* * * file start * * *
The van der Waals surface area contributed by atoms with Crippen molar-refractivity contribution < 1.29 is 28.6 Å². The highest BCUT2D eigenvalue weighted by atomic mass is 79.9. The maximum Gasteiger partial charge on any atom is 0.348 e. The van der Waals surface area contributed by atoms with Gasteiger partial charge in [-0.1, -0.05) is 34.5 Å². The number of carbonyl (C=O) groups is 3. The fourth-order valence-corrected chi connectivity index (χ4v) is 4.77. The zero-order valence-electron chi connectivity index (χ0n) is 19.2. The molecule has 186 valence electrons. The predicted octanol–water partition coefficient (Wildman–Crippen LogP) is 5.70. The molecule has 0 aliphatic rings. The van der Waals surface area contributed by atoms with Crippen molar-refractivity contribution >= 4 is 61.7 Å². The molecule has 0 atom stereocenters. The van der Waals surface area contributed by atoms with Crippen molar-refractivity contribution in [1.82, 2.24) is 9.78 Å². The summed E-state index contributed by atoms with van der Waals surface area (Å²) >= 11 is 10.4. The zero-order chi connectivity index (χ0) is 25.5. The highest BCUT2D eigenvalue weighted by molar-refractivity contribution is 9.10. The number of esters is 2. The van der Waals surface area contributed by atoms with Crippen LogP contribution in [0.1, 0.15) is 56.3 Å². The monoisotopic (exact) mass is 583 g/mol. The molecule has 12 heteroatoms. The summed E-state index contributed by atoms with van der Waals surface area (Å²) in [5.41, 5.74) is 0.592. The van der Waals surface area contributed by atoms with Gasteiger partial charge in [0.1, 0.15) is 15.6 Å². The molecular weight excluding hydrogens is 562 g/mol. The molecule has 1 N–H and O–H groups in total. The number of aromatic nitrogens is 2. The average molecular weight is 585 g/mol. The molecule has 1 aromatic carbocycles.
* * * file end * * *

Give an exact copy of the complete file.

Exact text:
The van der Waals surface area contributed by atoms with Crippen molar-refractivity contribution < 1.29 is 28.6 Å². The highest BCUT2D eigenvalue weighted by atomic mass is 79.9. The maximum Gasteiger partial charge on any atom is 0.348 e. The van der Waals surface area contributed by atoms with Gasteiger partial charge in [-0.1, -0.05) is 34.5 Å². The number of carbonyl (C=O) groups is 3. The fourth-order valence-corrected chi connectivity index (χ4v) is 4.77. The zero-order valence-electron chi connectivity index (χ0n) is 19.2. The molecule has 186 valence electrons. The predicted octanol–water partition coefficient (Wildman–Crippen LogP) is 5.70. The molecule has 0 aliphatic rings. The van der Waals surface area contributed by atoms with Crippen molar-refractivity contribution >= 4 is 61.7 Å². The molecule has 0 atom stereocenters. The van der Waals surface area contributed by atoms with Crippen molar-refractivity contribution in [1.82, 2.24) is 9.78 Å². The summed E-state index contributed by atoms with van der Waals surface area (Å²) >= 11 is 10.4. The zero-order chi connectivity index (χ0) is 25.5. The highest BCUT2D eigenvalue weighted by molar-refractivity contribution is 9.10. The number of esters is 2. The van der Waals surface area contributed by atoms with Crippen LogP contribution in [0.1, 0.15) is 56.3 Å². The monoisotopic (exact) mass is 583 g/mol. The molecule has 12 heteroatoms. The summed E-state index contributed by atoms with van der Waals surface area (Å²) in [5.41, 5.74) is 0.592. The van der Waals surface area contributed by atoms with Gasteiger partial charge in [0.1, 0.15) is 15.6 Å². The molecular weight excluding hydrogens is 562 g/mol. The molecule has 1 N–H and O–H groups in total. The number of aromatic nitrogens is 2. The average molecular weight is 585 g/mol. The molecule has 1 aromatic carbocycles.